Business leaders are increasingly using sustainability reporting standards and frameworks to help prioritize and guide objectives to improve their environmental performance.

For example, most companies that are required to comply with EU Green Deal mandates will need to reshape their organizations to meet these shared goals – including R&D, product development, procurement, manufacturing, etc. And business leaders need to align their departments and operations to gain efficiency and address evolving market needs. (Read our blog post about EU Taxonomy reporting requirements.)

2) Expand Supplier Collaboration and Qualification

Technology advances alone won’t change the inherent tension between some manufacturing brands and their suppliers. After all, each side is working to increase margins and favorable terms at the expense of the other. Sourcing research confirms what many of us inherently understand: that personal relationships between OEMs and suppliers is the foundation for deeper collaboration.

Supplier relationships are vital. Manufacturers that share information are often more likely to increase supplier collaboration. For example, manufacturers can provide their award selection criteria during the request for quote (RFQ)/bid process. RFQs that focus on cost and additional services are well-suited for suppliers with relevant capabilities, but not for vendors that solely compete on price. And OEMs that articulate the strategic value of a project to a supplier – and spotlight the financial benefits of shared success – are better positioned to foster collaboration and data sharing.

Understanding suppliers is crucial because manufacturers face ongoing challenges verifying vendor sustainability claims, according to a report published in the Cleaner Logistics and Supply Chain Journal. This challenge is primarily attributed to a lack of data standardization/sustainability reporting and because digitalization is not commonly used for sustainability assessments.

Suppliers and manufacturers can use third-party services to demonstrate adoption of sustainability best practices. This could include certification as a B Corporation or in ISO’s quality management standards for sustainability.

3) Baseline Current Supply Chain Emissions

Measuring upstream and downstream emissions is essential because your suppliers – and, by extension, their vendors – can account for a significant share of a manufacturer’s environmental impact. To help understand your company’s actual carbon footprint, the Greenhouse Gas Protocol (GHG Protocol) provides three levels/scopes of CO₂e measurement for manufacturers:

  • Scope 1 addresses direct emissions from owned or controlled sources.
  • Scope 2 includes indirect emissions from purchased energy generated, along with the GHG tracked in Scope 1.
  • Scope 3, the Corporate Value Chain Standard, measures all upstream and downstream emissions along with GHS tracked in Scope 1 and 2.

Use Scope 3 results to measure your supply chain’s carbon footprint accurately. Manufacturers typically use product life cycle assessment (LCA) software to collect sustainability information once a design is complete. But this manual process is cumbersome, and sustainability information isn’t integrated into other systems.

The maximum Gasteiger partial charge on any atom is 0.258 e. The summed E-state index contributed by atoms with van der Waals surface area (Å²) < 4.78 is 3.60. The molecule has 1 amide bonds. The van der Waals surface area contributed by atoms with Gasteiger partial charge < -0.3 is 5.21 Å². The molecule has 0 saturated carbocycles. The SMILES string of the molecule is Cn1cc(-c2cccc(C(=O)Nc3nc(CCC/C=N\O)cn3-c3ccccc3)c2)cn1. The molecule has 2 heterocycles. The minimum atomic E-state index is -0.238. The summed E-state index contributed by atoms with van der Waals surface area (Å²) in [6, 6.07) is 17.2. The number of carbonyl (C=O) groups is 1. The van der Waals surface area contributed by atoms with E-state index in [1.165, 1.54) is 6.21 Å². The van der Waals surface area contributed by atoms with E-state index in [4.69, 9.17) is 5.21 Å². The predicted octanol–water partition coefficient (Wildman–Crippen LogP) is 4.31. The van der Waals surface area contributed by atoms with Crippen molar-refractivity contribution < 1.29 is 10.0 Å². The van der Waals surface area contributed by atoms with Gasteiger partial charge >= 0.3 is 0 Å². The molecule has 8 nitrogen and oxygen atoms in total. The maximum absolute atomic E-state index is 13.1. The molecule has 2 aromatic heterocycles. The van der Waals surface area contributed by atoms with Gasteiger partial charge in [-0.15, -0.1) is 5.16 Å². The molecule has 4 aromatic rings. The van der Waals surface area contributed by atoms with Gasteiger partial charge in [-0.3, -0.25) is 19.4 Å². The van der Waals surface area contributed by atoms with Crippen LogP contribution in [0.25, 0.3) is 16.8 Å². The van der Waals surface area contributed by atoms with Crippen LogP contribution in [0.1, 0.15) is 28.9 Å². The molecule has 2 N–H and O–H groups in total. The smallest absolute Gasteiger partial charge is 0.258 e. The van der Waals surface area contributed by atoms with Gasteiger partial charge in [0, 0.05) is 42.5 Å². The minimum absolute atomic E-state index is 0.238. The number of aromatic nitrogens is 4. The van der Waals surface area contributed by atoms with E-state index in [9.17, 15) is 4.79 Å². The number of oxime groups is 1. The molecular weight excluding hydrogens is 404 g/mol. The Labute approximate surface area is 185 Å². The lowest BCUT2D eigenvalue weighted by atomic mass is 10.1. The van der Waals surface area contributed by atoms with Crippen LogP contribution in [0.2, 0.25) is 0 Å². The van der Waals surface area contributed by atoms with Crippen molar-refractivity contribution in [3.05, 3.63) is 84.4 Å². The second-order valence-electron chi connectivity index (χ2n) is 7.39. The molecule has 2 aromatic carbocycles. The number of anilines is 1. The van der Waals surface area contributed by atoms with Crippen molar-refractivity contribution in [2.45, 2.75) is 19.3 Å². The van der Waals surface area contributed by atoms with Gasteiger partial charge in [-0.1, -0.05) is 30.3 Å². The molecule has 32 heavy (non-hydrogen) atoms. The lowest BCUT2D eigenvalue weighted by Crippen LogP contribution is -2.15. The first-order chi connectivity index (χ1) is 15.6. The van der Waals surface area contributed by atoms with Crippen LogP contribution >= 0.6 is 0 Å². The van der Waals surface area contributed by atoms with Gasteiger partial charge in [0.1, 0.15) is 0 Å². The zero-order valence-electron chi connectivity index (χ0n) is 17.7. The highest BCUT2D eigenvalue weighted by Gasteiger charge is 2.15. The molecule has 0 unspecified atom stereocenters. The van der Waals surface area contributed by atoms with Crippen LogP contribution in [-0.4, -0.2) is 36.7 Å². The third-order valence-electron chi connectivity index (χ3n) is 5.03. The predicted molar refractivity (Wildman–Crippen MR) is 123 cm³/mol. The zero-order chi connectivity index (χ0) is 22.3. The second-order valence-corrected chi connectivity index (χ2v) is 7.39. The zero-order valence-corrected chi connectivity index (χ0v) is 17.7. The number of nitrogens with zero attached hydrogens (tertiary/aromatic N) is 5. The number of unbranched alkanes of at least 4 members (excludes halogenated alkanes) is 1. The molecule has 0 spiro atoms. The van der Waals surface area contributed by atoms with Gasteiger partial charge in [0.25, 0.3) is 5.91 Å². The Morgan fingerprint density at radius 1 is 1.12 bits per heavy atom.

4) Establish a Supply Chain Sustainability Plan

Procurement leaders can use current carbon footprint information to develop a roadmap that details how supply chain initiatives will help achieve overarching corporate goals, such as reaching net-zero emissions by 2050. Armed with concrete sustainability objectives, procurement leaders can collaborate with suppliers and internal stakeholders to drive change through various methods.

5) Develop Key Performance Indicators (KPIs) to Track Progress

Monitor GHG emissions and other upstream impacts to track progress toward procurement and business goals. Best practices include:

  • Create a KPI baseline and determine how KPIs should be reviewed and adjusted
  • Only use KPIs that directly map to overall targets/goals
  • Get input/buy-in from suppliers. This includes incentives for meeting or exceeding specific targets

6) Extend Traceability to Include Sustainability

Visibility and traceability also can help companies meet stakeholders’ growing demands for sustainable products by ensuring that they are sourcing raw materials and developing and transporting products with a net-zero impact on the environment.

To help ensure responsible sourcing, third-party organizations, such as the Initiative for Responsible Mining Assurance (IRMA), monitor suppliers for ethical sourcing, safe working conditions, and other sustainable procurement benchmarks for manufacturers.

Successful raw material recapture and reuse at the end of a product’s life cycle depends heavily on traceability. An effective circular supply chain tracks materials throughout the product life cycle so they can be identified and fed back into the conversion process for reuse, recycling, or remanufacturing. These circular supply chains are not limited to a single company’s value chain. Third-party vendors often recycle and feed the materials into another sector’s value chain as substitutes for virgin raw materials.

7) Gain Real-time Insights into Cost, Sustainability, and Manufacturability Trade-offs

Select companies are gaining these insights by integrating sustainability, design, sourcing, and manufacturing data. One multinational commercial vehicle manufacturer worked with aPriori to extend its digital factory capabilities to include sustainability insights. And we are using this proven solution as a framework to commercialize this capability.

Apply Sustainability Insights for Competitive Advantage

The business case to make sustainability a strategic imperative for growth is clear. And while creating a sustainable supply chain is essential, it’s also incomplete without advanced analytics. To gain a true competitive advantage while reducing GHG, manufacturers require the ability to reduce CO2 emissions and meet their other product requirements simultaneously.

With aPriori, select companies are gaining these insights by integrating sustainability, design, sourcing, and manufacturing data. The aPriori Manufacturing Insights Platform enables users to identify trends and guide effective decisions amid increasing supply chain complexity.

aPriori enables businesses to gauge a product’s CO2 impact during early design phases, and then evaluate opportunities to reduce a product’s carbon footprint. Importantly, teams can simulate design alternatives using different materials and manufacturing processes to meet environmental, cost, and performance targets.

Companies with capabilities to evaluate the impact of changes to product sustainability, design, bill of materials, and manufacturing processes are well-positioned to achieve environmental targets. And a sustainable supply chain management strategy will help to enable manufacturers and their suppliers to embed carbon reduction in everyday operations.